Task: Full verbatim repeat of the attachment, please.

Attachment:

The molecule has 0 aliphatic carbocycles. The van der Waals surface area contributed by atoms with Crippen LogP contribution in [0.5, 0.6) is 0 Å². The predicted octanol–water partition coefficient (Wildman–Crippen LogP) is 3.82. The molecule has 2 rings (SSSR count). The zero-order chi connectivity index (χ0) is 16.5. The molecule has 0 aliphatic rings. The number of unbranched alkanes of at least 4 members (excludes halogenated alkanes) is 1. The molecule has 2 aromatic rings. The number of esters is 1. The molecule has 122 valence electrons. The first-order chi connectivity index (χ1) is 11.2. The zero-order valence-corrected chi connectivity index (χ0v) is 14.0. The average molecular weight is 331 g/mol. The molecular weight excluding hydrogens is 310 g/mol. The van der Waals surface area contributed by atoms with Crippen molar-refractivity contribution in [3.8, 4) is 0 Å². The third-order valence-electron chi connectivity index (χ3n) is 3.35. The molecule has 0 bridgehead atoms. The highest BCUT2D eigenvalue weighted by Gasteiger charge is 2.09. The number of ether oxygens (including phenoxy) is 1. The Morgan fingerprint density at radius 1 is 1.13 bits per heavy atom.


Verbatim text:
The molecule has 0 aliphatic carbocycles. The van der Waals surface area contributed by atoms with Crippen LogP contribution in [0.5, 0.6) is 0 Å². The predicted octanol–water partition coefficient (Wildman–Crippen LogP) is 3.82. The molecule has 2 rings (SSSR count). The zero-order chi connectivity index (χ0) is 16.5. The molecule has 0 aliphatic rings. The number of unbranched alkanes of at least 4 members (excludes halogenated alkanes) is 1. The molecule has 2 aromatic rings. The number of esters is 1. The molecule has 122 valence electrons. The first-order chi connectivity index (χ1) is 11.2. The zero-order valence-corrected chi connectivity index (χ0v) is 14.0. The average molecular weight is 331 g/mol. The molecular weight excluding hydrogens is 310 g/mol. The van der Waals surface area contributed by atoms with Crippen molar-refractivity contribution in [3.8, 4) is 0 Å². The third-order valence-electron chi connectivity index (χ3n) is 3.35. The molecule has 0 bridgehead atoms. The highest BCUT2D eigenvalue weighted by Gasteiger charge is 2.09. The number of ether oxygens (including phenoxy) is 1. The Morgan fingerprint density at radius 1 is 1.13 bits per heavy atom.